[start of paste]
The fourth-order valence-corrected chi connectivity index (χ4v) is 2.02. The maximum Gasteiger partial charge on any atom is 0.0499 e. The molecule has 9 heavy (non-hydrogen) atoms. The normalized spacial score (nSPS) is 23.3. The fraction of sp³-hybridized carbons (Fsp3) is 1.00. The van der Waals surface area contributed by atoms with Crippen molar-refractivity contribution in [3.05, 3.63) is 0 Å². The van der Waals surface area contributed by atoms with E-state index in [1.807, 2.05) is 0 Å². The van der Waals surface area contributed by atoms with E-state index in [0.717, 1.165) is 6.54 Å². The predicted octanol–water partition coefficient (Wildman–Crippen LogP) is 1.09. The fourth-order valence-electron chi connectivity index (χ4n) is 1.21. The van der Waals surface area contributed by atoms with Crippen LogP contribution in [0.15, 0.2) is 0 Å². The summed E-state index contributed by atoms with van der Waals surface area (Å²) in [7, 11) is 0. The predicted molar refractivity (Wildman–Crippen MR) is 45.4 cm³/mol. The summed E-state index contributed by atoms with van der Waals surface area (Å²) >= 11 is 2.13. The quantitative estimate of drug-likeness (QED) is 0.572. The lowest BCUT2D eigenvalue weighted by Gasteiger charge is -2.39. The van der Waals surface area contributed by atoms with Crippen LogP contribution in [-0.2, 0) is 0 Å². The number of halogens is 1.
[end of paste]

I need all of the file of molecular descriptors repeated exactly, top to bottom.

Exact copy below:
The fourth-order valence-corrected chi connectivity index (χ4v) is 2.02. The maximum Gasteiger partial charge on any atom is 0.0499 e. The molecule has 9 heavy (non-hydrogen) atoms. The normalized spacial score (nSPS) is 23.3. The fraction of sp³-hybridized carbons (Fsp3) is 1.00. The van der Waals surface area contributed by atoms with Crippen molar-refractivity contribution in [3.05, 3.63) is 0 Å². The van der Waals surface area contributed by atoms with E-state index in [1.807, 2.05) is 0 Å². The van der Waals surface area contributed by atoms with E-state index in [0.717, 1.165) is 6.54 Å². The predicted octanol–water partition coefficient (Wildman–Crippen LogP) is 1.09. The fourth-order valence-electron chi connectivity index (χ4n) is 1.21. The van der Waals surface area contributed by atoms with Crippen LogP contribution in [0.15, 0.2) is 0 Å². The summed E-state index contributed by atoms with van der Waals surface area (Å²) in [7, 11) is 0. The predicted molar refractivity (Wildman–Crippen MR) is 45.4 cm³/mol. The summed E-state index contributed by atoms with van der Waals surface area (Å²) >= 11 is 2.13. The quantitative estimate of drug-likeness (QED) is 0.572. The lowest BCUT2D eigenvalue weighted by Gasteiger charge is -2.39. The van der Waals surface area contributed by atoms with Crippen LogP contribution in [-0.2, 0) is 0 Å². The number of halogens is 1.